What is Shea Butter?
Shea butter originates from the Karite Nut tree, also called the Mangifolia tree, found in the semi-arid savannahs of West and Central Africa. The women of West Africa have been using shea butter for centuries. The Karite Nut tree, which can live for 300 years, is often dubbed the “tree of life” by African women who make this precious butter by hand. Almost all parts of the tree have some practical use. The bark is an ingredient in traditional medicines against certain childhood illnesses and minor scrapes and cuts. The shell of the nuts can repel mosquitoes. Above all, because it is completely non-toxic and gentle, the fruity part of the nut, when crushed, yields a vegetable oil that can be used in soap-making, cooking, and skin and hair care.
The Making of Shea Butter
The process of making shea butter, or karite, is long and arduous for the women of Africa. They awake early and trek up to 15 km (9 mi) to collect the fruits of the Karite Nut tree. With up to 40 kg (88 lbs) of fruits upon their heads, the women and children head back to the village to begin the process of extracting the butter from the kernel of the fruit. The pits are first removed from the fruit, boiled, sun-dried and finally roasted. When the pits have been completely dehydrated, they are handcrushed. This laborious work takes an average of 20 hours to produce 1 kg (2.2 lbs) of shea butter.
The New Beauty Must-Have
Shea butter is now becoming one of the best selling and highly recommended skin care products around. A trip to specialist beauty shops provides all the evidence that karite has become a beauty must-have, with shelves fully stocked with a range of body, face and hair products containing shea oil or shea butter. Because of its softening, anti-drying and protective effects, shea butter is a choice ingredient in soap, shampoos, lip balms, sun care products, hand creams, body massage products and anti-wrinkle creams.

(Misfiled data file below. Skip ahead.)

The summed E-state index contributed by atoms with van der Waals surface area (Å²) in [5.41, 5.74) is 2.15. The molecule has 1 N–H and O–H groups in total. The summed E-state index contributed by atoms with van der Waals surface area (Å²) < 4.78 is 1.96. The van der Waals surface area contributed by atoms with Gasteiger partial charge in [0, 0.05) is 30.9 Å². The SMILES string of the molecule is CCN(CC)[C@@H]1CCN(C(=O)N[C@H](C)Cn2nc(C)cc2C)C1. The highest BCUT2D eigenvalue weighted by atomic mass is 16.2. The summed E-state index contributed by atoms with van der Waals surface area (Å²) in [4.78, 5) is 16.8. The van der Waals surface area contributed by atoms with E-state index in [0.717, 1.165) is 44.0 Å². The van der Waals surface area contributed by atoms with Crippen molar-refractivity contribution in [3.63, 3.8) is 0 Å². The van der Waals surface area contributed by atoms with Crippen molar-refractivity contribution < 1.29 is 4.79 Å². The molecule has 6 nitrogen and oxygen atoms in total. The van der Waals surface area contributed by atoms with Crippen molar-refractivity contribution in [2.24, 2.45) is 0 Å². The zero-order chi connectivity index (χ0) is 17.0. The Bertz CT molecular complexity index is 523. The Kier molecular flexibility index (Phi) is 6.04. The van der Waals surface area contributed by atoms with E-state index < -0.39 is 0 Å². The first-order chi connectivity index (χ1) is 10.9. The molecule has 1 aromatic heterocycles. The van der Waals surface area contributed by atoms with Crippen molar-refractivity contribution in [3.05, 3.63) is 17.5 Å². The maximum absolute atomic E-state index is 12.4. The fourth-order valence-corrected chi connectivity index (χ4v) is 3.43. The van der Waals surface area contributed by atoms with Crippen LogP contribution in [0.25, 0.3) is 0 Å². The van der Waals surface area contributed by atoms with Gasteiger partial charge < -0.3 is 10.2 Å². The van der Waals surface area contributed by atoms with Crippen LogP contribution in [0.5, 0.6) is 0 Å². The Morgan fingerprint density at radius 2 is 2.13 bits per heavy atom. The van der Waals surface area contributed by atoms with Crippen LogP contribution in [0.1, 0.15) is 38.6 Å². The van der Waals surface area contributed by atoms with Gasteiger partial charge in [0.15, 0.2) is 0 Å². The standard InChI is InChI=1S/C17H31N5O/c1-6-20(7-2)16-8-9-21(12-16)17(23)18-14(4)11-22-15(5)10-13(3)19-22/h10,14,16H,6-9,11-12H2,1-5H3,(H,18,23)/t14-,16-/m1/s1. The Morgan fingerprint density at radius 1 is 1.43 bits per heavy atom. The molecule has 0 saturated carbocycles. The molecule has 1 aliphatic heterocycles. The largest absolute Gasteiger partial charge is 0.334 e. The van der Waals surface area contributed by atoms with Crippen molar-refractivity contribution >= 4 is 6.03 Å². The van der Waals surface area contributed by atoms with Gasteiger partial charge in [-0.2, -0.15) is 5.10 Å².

Shea butter is one of nature’s greatest moisturizers and has a vast number of proven healing properties. Because of its amazing properties, shea butter is an excellent ingredient for soaps, lotions and creams. The high level of vegetable fats found in shea butter contribute to its ability to heal burns and wounds and to promote cell regeneration and capillary circulation. It is commonly used in the treatment of eczema, rashes and severely dry skin. This all-natural product also contains cinnamic acid, which provides natural protection against the sun’s damaging ultraviolet rays. The daily use of shea butter on the body and face reduces sun exposure, which can delay the appearance of fine lines and wrinkles, and help prevent skin cancer. It also acts as a natural barrier against the elements of cigarette smoke, and harmful chemical pollutants and smog in the atmosphere.
The “Women’s Gold” of Africa
While Western women discover the endless beautifying qualities of shea butter, the women of Ghana, Mali, Nigeria, Burkina Faso and elsewhere who make this product by hand, also benefit. Unrefined shea butter is a valuable natural resource for Africa, a country classified as one of the poorest in the world, and is strengthening and building women’s economic security. Each year approximately 100,000 tons of shea butter and shea oil are exported from these African nations. By purchasing shea butter products, we are able to dramatically change the lives of entire rural communities in Africa with better housing, medical care, food and fresh water. Most importantly, this extra income allows African women to give their children, particularly their daughters, the chance to go to school.
About the author: Chere Deshayes is the president of Bath Plantation, a company that specializes in handcrafted bath and spa products. Subscribe to her FREE newsletter at http://www.bathplantation.com/newsletter.html or visit her site at http://www.bathplantation.com.
Article Source: www.isnare.com